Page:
Climate Change and Food Insecurity in a time of Pandemic

April 21,  2020 —   In the weeks since COVID-19 was declared a global pandemic, various media outlets have highlighted positive environmental stories, noting that the closure of factories in China, diminished tourism in Europe, and the cancellation of international flights worldwide was lowering pollution levels, meanwhile stay-at-home orders seemed to be opening up urban landscapes to wildlife. In Central America, Costa Rica indeed reported an improvement in air quality due to the economic shutdown.


However, the overall picture may not be nearly as rosy. Unlike air quality, climate change will not stop with a few weeks of economic paralysis. In some places, people are already living with the threat of climate change and the pandemic in tandem. In mid-April, a cyclone lashed several island nations in the Pacific, causing dozens of deaths and leaving hundreds without homes during the quarantine.  


In the Caribbean, where hurricane season is just around the corner, the combination of climate volatility and coronavirus could be deadly. Experts warn that ocean warming, as a consequence of climate change, can cause cycles of increasingly devastating tropical storms. In Puerto Rico, families destabilized two years ago by Hurricane Maria and by a series of earthquakes in 2019 are still living in vulnerable conditions lacking basic hygiene and medical attention. Florida is also sounding the alarm about hurricane season, where immigrant farm workers are likely to be caught in the cross-hairs. The United States should be taking actions now to avoid potential disaster as hurricane season ramps up. 


In countries like El Salvador, which is already experiencing climate-related impacts and displacement due to its location in the Central American dry corridor, the stay-at-home order has coincided with a historic heat wave in the San Salvador metropolitan area. This same area has experienced rapid deforestation in recent years due to a construction boom, resulting in serious threats to the water supply. Maintaining access to clean running water in vulnerable areas in the context of the pandemic has quite literally become a matter of life and death. At the same time, Mexico City and the large metropolitan area of the Valley of México are also experiencing a heat wave, made worse by high levels of air pollution despite the measures aimed at limiting social contact.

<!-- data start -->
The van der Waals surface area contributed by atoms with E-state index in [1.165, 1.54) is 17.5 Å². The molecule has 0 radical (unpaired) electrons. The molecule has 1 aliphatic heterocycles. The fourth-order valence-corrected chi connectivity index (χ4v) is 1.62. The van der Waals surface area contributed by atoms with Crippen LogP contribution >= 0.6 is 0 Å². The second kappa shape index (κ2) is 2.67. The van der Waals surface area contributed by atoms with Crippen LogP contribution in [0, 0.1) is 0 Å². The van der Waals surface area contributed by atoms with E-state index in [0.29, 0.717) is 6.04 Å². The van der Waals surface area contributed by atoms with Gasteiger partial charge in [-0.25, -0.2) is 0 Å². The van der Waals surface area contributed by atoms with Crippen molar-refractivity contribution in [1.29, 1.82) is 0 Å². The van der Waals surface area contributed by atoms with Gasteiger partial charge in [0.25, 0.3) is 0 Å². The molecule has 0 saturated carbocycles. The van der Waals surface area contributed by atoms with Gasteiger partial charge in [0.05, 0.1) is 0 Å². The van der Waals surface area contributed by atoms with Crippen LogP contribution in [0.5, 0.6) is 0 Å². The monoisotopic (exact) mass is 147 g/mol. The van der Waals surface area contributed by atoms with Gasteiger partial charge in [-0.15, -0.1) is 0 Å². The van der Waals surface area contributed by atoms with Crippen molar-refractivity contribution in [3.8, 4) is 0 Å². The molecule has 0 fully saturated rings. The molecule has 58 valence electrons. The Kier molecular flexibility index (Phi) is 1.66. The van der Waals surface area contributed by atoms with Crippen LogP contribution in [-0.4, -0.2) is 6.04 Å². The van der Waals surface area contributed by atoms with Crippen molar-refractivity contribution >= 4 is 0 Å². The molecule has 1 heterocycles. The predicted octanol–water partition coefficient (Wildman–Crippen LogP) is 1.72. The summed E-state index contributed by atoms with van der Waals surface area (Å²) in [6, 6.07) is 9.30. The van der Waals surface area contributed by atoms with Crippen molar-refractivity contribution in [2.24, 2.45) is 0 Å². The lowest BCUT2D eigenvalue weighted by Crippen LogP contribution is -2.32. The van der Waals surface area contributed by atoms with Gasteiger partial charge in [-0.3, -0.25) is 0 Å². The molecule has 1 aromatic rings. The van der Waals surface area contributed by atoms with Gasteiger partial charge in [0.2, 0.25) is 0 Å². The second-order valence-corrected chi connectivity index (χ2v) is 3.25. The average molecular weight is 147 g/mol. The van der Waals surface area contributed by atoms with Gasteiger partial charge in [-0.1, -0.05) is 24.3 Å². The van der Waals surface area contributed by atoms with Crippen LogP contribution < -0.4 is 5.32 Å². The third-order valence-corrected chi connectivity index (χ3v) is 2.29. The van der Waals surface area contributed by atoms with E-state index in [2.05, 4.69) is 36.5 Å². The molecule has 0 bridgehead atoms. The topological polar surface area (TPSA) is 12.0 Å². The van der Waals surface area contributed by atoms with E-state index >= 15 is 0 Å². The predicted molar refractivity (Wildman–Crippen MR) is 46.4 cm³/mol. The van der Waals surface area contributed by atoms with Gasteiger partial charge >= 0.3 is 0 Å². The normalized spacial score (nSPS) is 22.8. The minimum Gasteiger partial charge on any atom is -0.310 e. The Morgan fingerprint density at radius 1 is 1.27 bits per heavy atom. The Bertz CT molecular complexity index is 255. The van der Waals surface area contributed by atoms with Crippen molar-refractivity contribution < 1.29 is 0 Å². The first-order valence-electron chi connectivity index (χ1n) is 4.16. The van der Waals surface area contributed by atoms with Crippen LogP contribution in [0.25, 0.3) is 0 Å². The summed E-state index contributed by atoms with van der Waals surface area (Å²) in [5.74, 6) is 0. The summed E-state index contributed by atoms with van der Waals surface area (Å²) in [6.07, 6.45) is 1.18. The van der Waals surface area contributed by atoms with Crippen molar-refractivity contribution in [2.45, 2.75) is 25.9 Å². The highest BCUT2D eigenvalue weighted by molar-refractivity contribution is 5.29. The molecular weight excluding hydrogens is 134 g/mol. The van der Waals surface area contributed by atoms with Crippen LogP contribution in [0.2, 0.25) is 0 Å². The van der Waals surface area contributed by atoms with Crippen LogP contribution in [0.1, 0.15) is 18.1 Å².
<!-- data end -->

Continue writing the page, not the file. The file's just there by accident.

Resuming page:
Food Insecurity and Malnutrition

Food insecurity is also on the rise as economies remain paralyzed by the COVID-19 pandemic. Reports from El Salvador and the United States describe crop loss and spoilage of milk and other products because farmers and ranchers are unable to get their products to consumers. It is a horrible irony to see producers losing or destroying their crops because they are unable to distribute them while many families who are out of work are going hungry. In northern Central America, school closures add to the risk of malnutrition for students in public schools. In Honduras, there have been reports of protests by people who have run out of food during the quarantine. This situation is only likely to get worse. Thinking to the future: if agricultural producers are unable to grow basic grain crops essential to Central American diets during the upcoming rainy season, these countries could face a major disruption to their food systems. There is a real risk of serious malnutrition and loss of life in Central America. We should keep a particularly close eye on countries such as Guatemala, where even before the pandemic there was an alarming level of child malnutrition due to climate change. Food insecurity has been a driving factor of the exodus of people from northern Central America. The extraordinary economic measures that countries are taking to respond to the pandemic crisis should be reoriented to take into account the urgent need to adapt to the already dire climate change reality, so we can avoid an outcome where even more people have to flee the region in order to survive.

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